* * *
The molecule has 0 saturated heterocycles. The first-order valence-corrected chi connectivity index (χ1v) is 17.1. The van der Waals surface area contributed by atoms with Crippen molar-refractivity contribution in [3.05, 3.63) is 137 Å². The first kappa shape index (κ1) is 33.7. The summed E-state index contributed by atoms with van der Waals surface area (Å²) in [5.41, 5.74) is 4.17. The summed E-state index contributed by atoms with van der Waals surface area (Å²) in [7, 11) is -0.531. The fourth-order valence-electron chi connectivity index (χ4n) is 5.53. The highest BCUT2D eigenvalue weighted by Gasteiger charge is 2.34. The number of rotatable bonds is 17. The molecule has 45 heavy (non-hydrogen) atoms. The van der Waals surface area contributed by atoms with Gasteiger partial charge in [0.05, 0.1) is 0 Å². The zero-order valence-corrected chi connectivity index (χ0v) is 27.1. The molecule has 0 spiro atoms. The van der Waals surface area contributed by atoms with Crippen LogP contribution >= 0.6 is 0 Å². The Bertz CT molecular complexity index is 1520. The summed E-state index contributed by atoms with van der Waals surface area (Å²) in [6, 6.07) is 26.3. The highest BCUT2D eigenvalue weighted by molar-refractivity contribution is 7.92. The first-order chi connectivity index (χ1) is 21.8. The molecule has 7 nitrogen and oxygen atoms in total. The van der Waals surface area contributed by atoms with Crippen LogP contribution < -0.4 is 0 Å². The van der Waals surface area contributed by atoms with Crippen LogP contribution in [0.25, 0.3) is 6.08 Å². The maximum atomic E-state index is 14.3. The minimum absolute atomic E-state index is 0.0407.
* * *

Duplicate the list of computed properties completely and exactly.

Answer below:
The molecule has 0 saturated heterocycles. The first-order valence-corrected chi connectivity index (χ1v) is 17.1. The van der Waals surface area contributed by atoms with Crippen molar-refractivity contribution in [3.05, 3.63) is 137 Å². The first kappa shape index (κ1) is 33.7. The summed E-state index contributed by atoms with van der Waals surface area (Å²) in [5.41, 5.74) is 4.17. The summed E-state index contributed by atoms with van der Waals surface area (Å²) in [7, 11) is -0.531. The fourth-order valence-electron chi connectivity index (χ4n) is 5.53. The highest BCUT2D eigenvalue weighted by Gasteiger charge is 2.34. The number of rotatable bonds is 17. The molecule has 45 heavy (non-hydrogen) atoms. The van der Waals surface area contributed by atoms with Gasteiger partial charge in [0.05, 0.1) is 0 Å². The zero-order valence-corrected chi connectivity index (χ0v) is 27.1. The molecule has 0 spiro atoms. The van der Waals surface area contributed by atoms with Crippen LogP contribution >= 0.6 is 0 Å². The Bertz CT molecular complexity index is 1520. The summed E-state index contributed by atoms with van der Waals surface area (Å²) in [6, 6.07) is 26.3. The highest BCUT2D eigenvalue weighted by molar-refractivity contribution is 7.92. The first-order chi connectivity index (χ1) is 21.8. The molecule has 7 nitrogen and oxygen atoms in total. The van der Waals surface area contributed by atoms with Crippen LogP contribution < -0.4 is 0 Å². The van der Waals surface area contributed by atoms with Crippen LogP contribution in [0.25, 0.3) is 6.08 Å². The maximum atomic E-state index is 14.3. The minimum absolute atomic E-state index is 0.0407.